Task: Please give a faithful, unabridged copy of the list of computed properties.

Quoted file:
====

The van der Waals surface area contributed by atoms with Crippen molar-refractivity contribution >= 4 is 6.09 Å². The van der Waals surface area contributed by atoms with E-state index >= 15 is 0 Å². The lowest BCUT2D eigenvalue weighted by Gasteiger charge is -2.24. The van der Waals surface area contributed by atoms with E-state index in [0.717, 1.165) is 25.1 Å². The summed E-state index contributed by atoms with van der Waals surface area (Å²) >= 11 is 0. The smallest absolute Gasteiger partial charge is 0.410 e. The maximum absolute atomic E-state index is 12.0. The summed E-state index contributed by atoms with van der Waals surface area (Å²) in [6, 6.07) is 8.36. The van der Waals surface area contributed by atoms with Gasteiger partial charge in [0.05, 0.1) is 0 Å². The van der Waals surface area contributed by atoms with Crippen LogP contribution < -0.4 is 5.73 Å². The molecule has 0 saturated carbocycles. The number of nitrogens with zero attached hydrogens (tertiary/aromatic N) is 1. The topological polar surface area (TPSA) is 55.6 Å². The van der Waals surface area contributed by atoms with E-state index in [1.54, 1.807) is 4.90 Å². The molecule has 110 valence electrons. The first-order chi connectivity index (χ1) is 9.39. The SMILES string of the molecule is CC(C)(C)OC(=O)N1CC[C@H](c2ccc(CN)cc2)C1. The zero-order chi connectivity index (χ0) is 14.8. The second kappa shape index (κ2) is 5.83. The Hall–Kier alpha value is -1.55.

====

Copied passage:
The van der Waals surface area contributed by atoms with Crippen molar-refractivity contribution >= 4 is 6.09 Å². The van der Waals surface area contributed by atoms with E-state index >= 15 is 0 Å². The lowest BCUT2D eigenvalue weighted by Gasteiger charge is -2.24. The van der Waals surface area contributed by atoms with E-state index in [0.717, 1.165) is 25.1 Å². The summed E-state index contributed by atoms with van der Waals surface area (Å²) >= 11 is 0. The smallest absolute Gasteiger partial charge is 0.410 e. The maximum absolute atomic E-state index is 12.0. The summed E-state index contributed by atoms with van der Waals surface area (Å²) in [6, 6.07) is 8.36. The van der Waals surface area contributed by atoms with Gasteiger partial charge in [0.05, 0.1) is 0 Å². The van der Waals surface area contributed by atoms with Crippen LogP contribution < -0.4 is 5.73 Å². The molecule has 0 saturated carbocycles. The number of nitrogens with zero attached hydrogens (tertiary/aromatic N) is 1. The topological polar surface area (TPSA) is 55.6 Å². The van der Waals surface area contributed by atoms with E-state index in [1.54, 1.807) is 4.90 Å². The molecule has 110 valence electrons. The first-order chi connectivity index (χ1) is 9.39. The SMILES string of the molecule is CC(C)(C)OC(=O)N1CC[C@H](c2ccc(CN)cc2)C1. The zero-order chi connectivity index (χ0) is 14.8. The second kappa shape index (κ2) is 5.83. The Hall–Kier alpha value is -1.55.